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Peter Chernin's role in possible Comcast deal for NBC Universal prompts speculation

The former News Corp. president could emerge as a powerful player at NBC Universal if Comcast succeeds with its bid. But he also could be helping to create a stronger rival to his longtime employer.

October 23, 2009|Meg James

Peter Chernin, who stepped down as president of media conglomerate News Corp. this summer, is back in the spotlight. That didn't take long.

The veteran television and movie studio chief has been a key, behind-the-scenes advisor on cable TV giant Comcast Corp.'s negotiations to take control of NBC Universal. The revelation this week of Chernin's involvement has prompted speculation that the executive could emerge as a powerful player at NBC Universal if Philadelphia-based Comcast succeeds with its bid.

Chernin's new role is intriguing because of his well-known desire to head his own enterprise -- one where he's firmly in charge, no longer the odd man out of a family dynasty or beholden to a headstrong mogul.

The situation also is complicated by Chernin's ongoing relationship with his old boss, Rupert Murdoch. Chernin has spent the last few months forming his own movie and television production studio -- a venture financed by Murdoch's News Corp.

People close to the situation said Chernin's work for Comcast had been casual, amounting to little more than a few days of work assisting in valuations of NBC Universal assets, all businesses that he knows well from two decades as a top entertainment executive.

But at the same time, the job thrusts Chernin into the center of a deal in which his expertise could help shape how Comcast manages NBC Universal and re-engineers its operations in a rapidly shifting digital landscape.

Chernin now stands in the unusual, if not awkward, position of helping to create a stronger competitor to his former longtime employer, to whom he still has financial ties. "It is always a question of can you serve two masters?" said corporate governance expert Charles Elson at the University of Delaware. The issue will be, Elson said, "What do the folks at Fox think about this?"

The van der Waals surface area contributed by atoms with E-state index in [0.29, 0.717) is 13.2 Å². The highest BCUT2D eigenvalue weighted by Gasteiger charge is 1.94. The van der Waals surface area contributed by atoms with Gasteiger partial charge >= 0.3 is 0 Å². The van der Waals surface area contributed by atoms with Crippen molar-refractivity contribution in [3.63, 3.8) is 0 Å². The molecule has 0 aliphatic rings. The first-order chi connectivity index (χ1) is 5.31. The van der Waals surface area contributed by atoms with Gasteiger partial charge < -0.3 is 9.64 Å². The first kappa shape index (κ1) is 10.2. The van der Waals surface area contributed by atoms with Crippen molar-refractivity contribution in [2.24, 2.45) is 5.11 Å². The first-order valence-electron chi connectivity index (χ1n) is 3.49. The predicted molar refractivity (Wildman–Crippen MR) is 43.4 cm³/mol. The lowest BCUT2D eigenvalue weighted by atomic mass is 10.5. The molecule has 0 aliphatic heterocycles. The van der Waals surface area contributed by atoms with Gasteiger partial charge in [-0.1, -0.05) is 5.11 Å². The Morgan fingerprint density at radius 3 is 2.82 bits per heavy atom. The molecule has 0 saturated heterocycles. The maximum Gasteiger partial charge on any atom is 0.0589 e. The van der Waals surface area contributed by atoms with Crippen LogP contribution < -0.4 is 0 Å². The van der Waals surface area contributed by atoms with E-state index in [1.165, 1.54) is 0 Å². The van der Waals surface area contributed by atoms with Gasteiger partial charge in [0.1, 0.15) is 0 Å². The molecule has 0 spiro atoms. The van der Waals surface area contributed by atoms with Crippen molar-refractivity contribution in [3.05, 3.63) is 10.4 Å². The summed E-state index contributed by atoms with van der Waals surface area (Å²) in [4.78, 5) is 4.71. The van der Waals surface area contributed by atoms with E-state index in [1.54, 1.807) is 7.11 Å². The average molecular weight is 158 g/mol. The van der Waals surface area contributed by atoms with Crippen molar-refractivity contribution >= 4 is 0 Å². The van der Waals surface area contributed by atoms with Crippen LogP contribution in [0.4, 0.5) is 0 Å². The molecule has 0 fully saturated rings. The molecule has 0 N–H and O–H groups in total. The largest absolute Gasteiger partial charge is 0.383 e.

News Corp. declined to comment.

Chernin has latitude to freelance because he no longer is an officer at News Corp. and is exempt from a fiduciary duty to shareholders. However, because of Chernin's production deal at News Corp.'s 20th Century Fox unit, the situation could become thorny. His six-year contract requires Fox to pay his firm's overhead and greenlight at least two movies a year. Fox also has first crack at any TV shows he produces.

Chernin also continues to enjoy an office on the Fox lot and the use of a driver and the News Corp. jet.

However, Chernin's work for Comcast does not violate the terms of his contract. His Fox production deal runs until 2015 unless he terminates it or "becomes a full-time employee of an entity that derives more than 10% of its revenue from film or television production," according to regulatory filings. Chernin is not working full time for Comcast, which derives only a fraction of its revenue from TV production.

Executives at Fox are curious about Chernin's new role and wonder whether the Comcast consulting might be part of a grander strategy. Several said they could envision Chernin being asked to serve in some uber-capacity at NBC Universal, or perhaps buying some of NBC Universal's assets if Comcast decided to sell them. More than a year ago, Chernin explored putting together his own firm to invest in media ventures. But then the financial markets collapsed, and he instead decided to trigger the Fox producing deal.

Other observers said they wondered how long Chernin, who relishes the action on a big stage, would be content to be a mere movie and TV producer. They noted that he had already begun to assemble his own team, led by two former NBC Universal executives -- movie executive Dylan Clark, a veteran of Universal Pictures, and Katherine Pope, former president of NBC's television production arm.

"He's a free agent and free to try to invent the future of the media business," said Martin Kaplan, director of the USC Annenberg Norman Lear Center. "The era of lifelong loyalty is long gone. People don't have careers, they have jobs, and their loyalty is to their own goals, which can be fulfilled in different settings."

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meg.james@latimes.com

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